It’s about common sense. Panama hats provide cover for the ears and neck whereas baseball caps do not. Sitting through long tennis matches without suitable protection would invite sun damage. In this case, the French are being practical as well as sartorially elegant which, of course, is very French.
It’s funny to read how everything in Japan is trad by people who obviously have not been there recently. That is far from truth. They are like any other major metro area in Asia. They dress better, but it’s not Ivy everywhere. Christ, most business men were wearing dress shirts that had an ornamental collar on top of a button down collar. It looked terrible. Kamakura had a blog post about it not too long ago.
And as far as the price, quality clothes cost money. You should be buying quality clothes to keep where and when you find them. Whining about price is just chump-speak. It’s second choice syndrome all around.
Pat Boone did a lot of smarmy songs and he did record Tammy but Debbie Reynolds and the Ames Brothers had the big hits.
It may interest the reader to know that in recent years, John Gavin had his shirts made by the recently retired Freddy Van de Casteele of Los Angeles. Freddy was a master shirtmaker and worked out of his own shop in Studio City. His work was flawless!
I liked him in Spartacus as Julius Caesar, although Julius was never as handsome as John Gavin was!
Mr. Gavin was handsome indeed, and those clothes are great. I wish I had his looks, but I think at least I have pretty good matches for his wardrobe in my closet, which is better than nothing.
Charlottesville- I agree. We do what we can.
Ya, we do what we can with what we’ve been given. John wears his tie bar in the correct position in the bottom photo.
Bopper – Correct as usual. Tie bars are not bling. While I rarely wear one, a tie bar actually serves a function, and should not be seen when one’s jacket is buttoned. The silly high-placed tie bar, often not even fastened to the shirt placket, is one of the sillier affectations that tends to go with short, tight suits. Unbuckled double monks are another.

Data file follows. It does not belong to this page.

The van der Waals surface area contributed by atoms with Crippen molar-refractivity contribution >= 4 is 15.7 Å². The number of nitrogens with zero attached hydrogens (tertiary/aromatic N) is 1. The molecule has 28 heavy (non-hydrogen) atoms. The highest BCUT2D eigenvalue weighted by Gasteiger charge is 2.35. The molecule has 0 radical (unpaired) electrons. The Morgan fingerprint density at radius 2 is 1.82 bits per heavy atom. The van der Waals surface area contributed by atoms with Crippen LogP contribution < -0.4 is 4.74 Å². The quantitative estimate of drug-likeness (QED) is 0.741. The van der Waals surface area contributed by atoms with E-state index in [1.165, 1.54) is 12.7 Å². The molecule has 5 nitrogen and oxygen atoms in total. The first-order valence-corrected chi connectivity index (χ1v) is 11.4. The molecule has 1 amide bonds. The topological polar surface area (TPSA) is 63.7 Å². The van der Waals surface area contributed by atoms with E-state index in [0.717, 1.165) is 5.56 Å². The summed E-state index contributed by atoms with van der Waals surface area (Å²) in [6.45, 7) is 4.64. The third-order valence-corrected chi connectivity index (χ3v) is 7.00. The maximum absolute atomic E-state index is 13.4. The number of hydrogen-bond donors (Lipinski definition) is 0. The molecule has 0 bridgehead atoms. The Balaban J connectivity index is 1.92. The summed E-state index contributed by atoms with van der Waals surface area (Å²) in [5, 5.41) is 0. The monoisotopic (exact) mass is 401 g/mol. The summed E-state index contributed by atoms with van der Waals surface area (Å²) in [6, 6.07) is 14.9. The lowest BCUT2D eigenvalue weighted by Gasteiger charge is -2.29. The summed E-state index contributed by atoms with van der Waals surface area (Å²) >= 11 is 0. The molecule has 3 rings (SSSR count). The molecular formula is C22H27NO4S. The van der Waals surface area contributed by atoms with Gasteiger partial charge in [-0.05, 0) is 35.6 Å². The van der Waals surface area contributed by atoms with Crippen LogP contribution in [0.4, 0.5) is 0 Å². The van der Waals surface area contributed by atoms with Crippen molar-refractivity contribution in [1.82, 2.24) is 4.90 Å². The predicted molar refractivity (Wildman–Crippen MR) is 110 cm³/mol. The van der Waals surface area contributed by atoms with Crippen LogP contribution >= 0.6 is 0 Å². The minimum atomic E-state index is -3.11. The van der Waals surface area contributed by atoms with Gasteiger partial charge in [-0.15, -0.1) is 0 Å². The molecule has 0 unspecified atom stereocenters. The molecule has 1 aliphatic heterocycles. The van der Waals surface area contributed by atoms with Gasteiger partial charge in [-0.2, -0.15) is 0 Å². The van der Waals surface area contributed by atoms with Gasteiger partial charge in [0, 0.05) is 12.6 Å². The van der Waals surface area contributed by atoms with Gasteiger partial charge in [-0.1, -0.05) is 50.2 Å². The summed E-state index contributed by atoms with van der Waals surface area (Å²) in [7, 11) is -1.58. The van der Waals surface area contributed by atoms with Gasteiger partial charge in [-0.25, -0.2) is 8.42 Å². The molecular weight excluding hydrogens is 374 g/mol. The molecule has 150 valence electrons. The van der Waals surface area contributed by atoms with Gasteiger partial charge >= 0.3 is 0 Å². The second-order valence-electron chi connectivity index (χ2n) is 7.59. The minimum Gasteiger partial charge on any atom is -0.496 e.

John Carlos – Keep up your good work as a role model. I am wearing a chalk stripe suit and ancient madder tie today; although I don’t think many people will see it, it makes me feel better at least. Hope all is well in Texas.
Charlottesville- All is well here. I believe I have taken at least 100 zoom depositions since March. And it looks like there is no end in sight. I must admit I’m not as disciplined as you with my dress these days. I rarely wear a coat and tie, much less a suit, even though my closet is filled with them. In my tradly defense, my uniform these days is an ocbd, khakis or cords, Alden’s, and my Beaufort when needed. I guess you could call it casual trad.
John Carlos — Sounds like the perfect laid back Texas trad look, and sometimes I do the same up here in the Old Dominion. Also, if you are wearing cords and a Barbour things must have finally cooled down a bit out your way, which I am sure is a welcome change.
Usually I go with a sport coat, but yesterday and today I opted for suits just for the heck of it. I figure I have a closet full of nice stuff, and it is no harder to put on a suit and black cap-toes than it is to pull on jeans, a hoodie and a pair of sneakers. Are you familiar with John Prine’s song “Grandpa Was A Carpenter”? It begins:
Oh, grandpa wore his suit to dinner
Nearly every day
No particular reason
He just dressed that way
That’s me, I guess, although I am younger than John Prine was when he died recently, and therefore I must be quite a bit younger than his grandfather.
Charlottesville- yes, the Texas temps have finally cooled down. 28 for the low earlier this week. Typical highs this time of year range from mid 50’s to mid 60’s and typical lows are from mid 30’s to mid 40’s. All in all, pretty nice. I guess it’s our gift for living through 6 months of blazing heat.
Gavin’s ties and lapels reflect the narrow style of the late 50’s early 60’s. The collar points though were not short like the awful looking stubs being sold today, even by JPress. An advantage until recent years with Brooks was that they always kept the necktie width, lapel size and collar point length to our liking in moderation and we did not even realize it. Before they were even gone, I missed that about BB.
Mr. Trotter — Very true. Proportion is so important. The classic clothiers (BB perhaps being the foremost up until about 30 or so years ago), always make certain that all is in harmony and that trends do not swing too widely or too suddenly. This was as true on Savile Row as on Madison Avenue.
I think that was one of the main reasons that Brooks was so successful for 150+ years, and not merely financially. One could always find just the right thing, and not need to worry that one’s investment in a suit or tie or whatever would need to be be shunted off to Goodwill in a year or or even a decade.
Good, well-made clothing will last 20 years (or longer in many cases) and avoiding radical swings in cut and trendy frills can enable one to spend a bit more for a good product without the fear that it is destined for the scrap heap before it has begun to show the first sign of wear.